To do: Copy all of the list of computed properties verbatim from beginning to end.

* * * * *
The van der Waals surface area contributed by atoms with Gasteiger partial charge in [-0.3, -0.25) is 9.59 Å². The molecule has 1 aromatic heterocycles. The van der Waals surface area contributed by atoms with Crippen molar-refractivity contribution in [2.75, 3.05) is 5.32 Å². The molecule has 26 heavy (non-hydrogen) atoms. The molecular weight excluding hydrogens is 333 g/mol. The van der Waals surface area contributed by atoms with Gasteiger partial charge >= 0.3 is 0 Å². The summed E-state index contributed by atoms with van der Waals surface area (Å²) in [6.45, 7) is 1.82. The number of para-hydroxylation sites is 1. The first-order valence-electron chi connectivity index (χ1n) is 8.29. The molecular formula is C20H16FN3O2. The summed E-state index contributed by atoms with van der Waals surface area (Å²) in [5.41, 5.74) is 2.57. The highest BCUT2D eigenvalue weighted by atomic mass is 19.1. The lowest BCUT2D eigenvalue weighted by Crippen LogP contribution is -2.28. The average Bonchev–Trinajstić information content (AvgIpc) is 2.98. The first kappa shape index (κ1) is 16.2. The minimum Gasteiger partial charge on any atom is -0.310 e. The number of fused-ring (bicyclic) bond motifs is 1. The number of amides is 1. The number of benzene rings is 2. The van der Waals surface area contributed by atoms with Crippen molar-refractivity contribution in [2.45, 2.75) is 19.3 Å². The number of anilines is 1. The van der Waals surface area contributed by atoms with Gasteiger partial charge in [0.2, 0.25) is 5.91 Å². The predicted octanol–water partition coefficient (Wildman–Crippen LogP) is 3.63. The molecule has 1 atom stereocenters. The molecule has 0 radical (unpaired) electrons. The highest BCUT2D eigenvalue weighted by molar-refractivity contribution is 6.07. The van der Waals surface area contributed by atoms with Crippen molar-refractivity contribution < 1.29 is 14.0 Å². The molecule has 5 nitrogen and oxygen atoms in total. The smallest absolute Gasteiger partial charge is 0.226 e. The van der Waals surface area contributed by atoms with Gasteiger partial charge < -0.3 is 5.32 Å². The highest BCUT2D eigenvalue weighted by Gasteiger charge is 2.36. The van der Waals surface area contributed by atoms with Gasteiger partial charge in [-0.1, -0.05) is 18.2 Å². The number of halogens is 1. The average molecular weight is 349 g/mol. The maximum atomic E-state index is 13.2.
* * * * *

The van der Waals surface area contributed by atoms with Gasteiger partial charge in [-0.3, -0.25) is 9.59 Å². The molecule has 1 aromatic heterocycles. The van der Waals surface area contributed by atoms with Crippen molar-refractivity contribution in [2.75, 3.05) is 5.32 Å². The molecule has 26 heavy (non-hydrogen) atoms. The molecular weight excluding hydrogens is 333 g/mol. The van der Waals surface area contributed by atoms with Gasteiger partial charge >= 0.3 is 0 Å². The summed E-state index contributed by atoms with van der Waals surface area (Å²) in [6.45, 7) is 1.82. The number of para-hydroxylation sites is 1. The first-order valence-electron chi connectivity index (χ1n) is 8.29. The molecular formula is C20H16FN3O2. The summed E-state index contributed by atoms with van der Waals surface area (Å²) in [5.41, 5.74) is 2.57. The highest BCUT2D eigenvalue weighted by atomic mass is 19.1. The lowest BCUT2D eigenvalue weighted by Crippen LogP contribution is -2.28. The average Bonchev–Trinajstić information content (AvgIpc) is 2.98. The first kappa shape index (κ1) is 16.2. The minimum Gasteiger partial charge on any atom is -0.310 e. The number of fused-ring (bicyclic) bond motifs is 1. The number of amides is 1. The number of benzene rings is 2. The van der Waals surface area contributed by atoms with Crippen molar-refractivity contribution in [2.45, 2.75) is 19.3 Å². The number of anilines is 1. The van der Waals surface area contributed by atoms with Gasteiger partial charge in [0.2, 0.25) is 5.91 Å². The predicted octanol–water partition coefficient (Wildman–Crippen LogP) is 3.63. The molecule has 1 atom stereocenters. The molecule has 0 radical (unpaired) electrons. The highest BCUT2D eigenvalue weighted by molar-refractivity contribution is 6.07. The van der Waals surface area contributed by atoms with Crippen molar-refractivity contribution < 1.29 is 14.0 Å². The molecule has 5 nitrogen and oxygen atoms in total. The smallest absolute Gasteiger partial charge is 0.226 e. The van der Waals surface area contributed by atoms with Gasteiger partial charge < -0.3 is 5.32 Å². The highest BCUT2D eigenvalue weighted by Gasteiger charge is 2.36. The van der Waals surface area contributed by atoms with Gasteiger partial charge in [-0.1, -0.05) is 18.2 Å². The number of halogens is 1. The average molecular weight is 349 g/mol. The maximum atomic E-state index is 13.2.